Suspiria ★★★½

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First things first: Director Luca Guadagnino’s 'Suspiria' is not really a remake of Dario Argento’s inimitable 1977 giallo-turned-fantasia of the same name, at least not in any remotely meaningful sense of the word. Both films are (loosely) horror features, and both are centered on a Berlin-based dance school that serves as a front for a coven of witches. Other than those reductive facts and some shared character names and traits, 'Suspiria' 2018 has almost nothing in common with 'Suspiria' 1977. To say that the former is a remake of the latter is akin to asserting that 'Blood for Dracula' (1974) is a remake of 'Nosferatu' (1922): technically correct in some tortured sense, but not very relevant or edifying.

Nonetheless, owing to the shared title – and a “based on characters by” credit to Argento and his collaborator and then-partner Daria Nicolodi – it’s perhaps inevitable that Guadagnino’s film will be discussed in the context of its predecessor’s long, blood-red shadow. Indeed, it’s clear that Guadagnino has, in numerous respects, quite deliberately fashioned his 'Suspiria' as a counterpoint to Argento’s feature. The 1977 film operates according to the logic of a nightmarish fairy tale, reveling in the way that color, sound, and music can be employed as vectors for pure, almost abstracted terror. The 'Suspiria' of 2018, meanwhile, is chilly and cerebral, a thesis on all the unsettled atrocities of the past and present, couched in the vocabulary of feminist theory and body horror. It’s gray and severe where Argento’s film is garish and florid; political rather than mythic; forlorn rather than fantastical. If the first 'Suspiria' is Matisse’s 'Dance', then the second is Francis Bacon’s 'Pope Innocent X'.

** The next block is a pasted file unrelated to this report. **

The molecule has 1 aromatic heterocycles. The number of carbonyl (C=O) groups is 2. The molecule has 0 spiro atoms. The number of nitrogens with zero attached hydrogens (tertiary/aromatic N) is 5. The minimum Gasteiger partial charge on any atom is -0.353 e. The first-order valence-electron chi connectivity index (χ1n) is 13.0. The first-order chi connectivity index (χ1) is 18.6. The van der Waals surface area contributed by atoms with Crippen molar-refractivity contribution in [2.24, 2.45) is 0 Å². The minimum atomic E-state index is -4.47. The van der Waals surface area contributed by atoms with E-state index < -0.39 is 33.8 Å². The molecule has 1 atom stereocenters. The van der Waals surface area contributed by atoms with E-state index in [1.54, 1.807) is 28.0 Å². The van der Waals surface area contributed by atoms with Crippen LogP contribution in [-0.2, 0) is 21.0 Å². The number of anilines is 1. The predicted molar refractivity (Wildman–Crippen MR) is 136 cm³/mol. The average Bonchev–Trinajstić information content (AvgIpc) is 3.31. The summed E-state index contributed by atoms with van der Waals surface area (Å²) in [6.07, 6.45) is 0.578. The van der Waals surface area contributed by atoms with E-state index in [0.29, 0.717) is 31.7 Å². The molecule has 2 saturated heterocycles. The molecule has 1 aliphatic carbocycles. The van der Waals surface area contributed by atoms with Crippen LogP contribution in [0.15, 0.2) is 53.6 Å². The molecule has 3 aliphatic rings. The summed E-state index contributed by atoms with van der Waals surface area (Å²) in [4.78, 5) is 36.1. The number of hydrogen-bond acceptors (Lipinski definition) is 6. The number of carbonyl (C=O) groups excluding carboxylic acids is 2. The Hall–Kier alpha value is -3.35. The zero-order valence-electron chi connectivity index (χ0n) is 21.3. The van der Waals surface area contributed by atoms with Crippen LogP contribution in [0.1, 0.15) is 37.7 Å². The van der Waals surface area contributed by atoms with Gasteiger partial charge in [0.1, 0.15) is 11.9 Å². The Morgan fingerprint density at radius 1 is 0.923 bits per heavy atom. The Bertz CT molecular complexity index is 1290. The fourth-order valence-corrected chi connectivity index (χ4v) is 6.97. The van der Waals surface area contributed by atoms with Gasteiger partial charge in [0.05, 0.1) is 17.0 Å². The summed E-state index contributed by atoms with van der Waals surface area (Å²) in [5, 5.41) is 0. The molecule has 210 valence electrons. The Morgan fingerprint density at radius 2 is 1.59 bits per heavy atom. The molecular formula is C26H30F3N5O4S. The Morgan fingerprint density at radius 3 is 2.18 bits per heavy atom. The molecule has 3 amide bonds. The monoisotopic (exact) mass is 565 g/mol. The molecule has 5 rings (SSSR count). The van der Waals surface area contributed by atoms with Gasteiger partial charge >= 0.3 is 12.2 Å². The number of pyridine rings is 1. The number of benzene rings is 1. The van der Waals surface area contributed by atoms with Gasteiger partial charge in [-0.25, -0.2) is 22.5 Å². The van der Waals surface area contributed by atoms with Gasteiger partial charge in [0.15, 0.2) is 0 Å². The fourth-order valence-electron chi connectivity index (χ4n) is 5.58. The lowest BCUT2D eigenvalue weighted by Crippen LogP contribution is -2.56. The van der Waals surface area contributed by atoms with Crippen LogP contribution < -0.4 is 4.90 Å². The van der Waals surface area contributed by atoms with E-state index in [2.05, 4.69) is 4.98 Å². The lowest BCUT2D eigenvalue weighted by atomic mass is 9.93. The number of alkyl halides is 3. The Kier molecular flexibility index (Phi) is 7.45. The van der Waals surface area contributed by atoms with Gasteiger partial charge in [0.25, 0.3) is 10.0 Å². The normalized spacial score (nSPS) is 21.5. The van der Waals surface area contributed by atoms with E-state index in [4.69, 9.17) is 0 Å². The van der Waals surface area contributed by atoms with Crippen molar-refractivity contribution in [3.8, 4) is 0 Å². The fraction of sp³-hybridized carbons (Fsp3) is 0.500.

Almost by definition, Guadagnino’s version could never be as aesthetically and primordially galvanic as its namesake. (How could it? What filmmaker would even want to try?) For that, Argento enthusiasts will perhaps inevitably give this reimagining all kinds of flak, some of it deserved, most of it not. Unquestionably, 'Suspiria' 2018 is an intellectually immodest thing, as swollen with ideas as a 2,000-page dissertation on Marxist themes in the oeuvre of director Rainer Werner Fassbinder (whose works this film at times evokes). Yet Guadagnino’s feature is ultimately content to be thought-provoking rather than groundbreaking – if occasionally horrific in bizarre, innovative ways...

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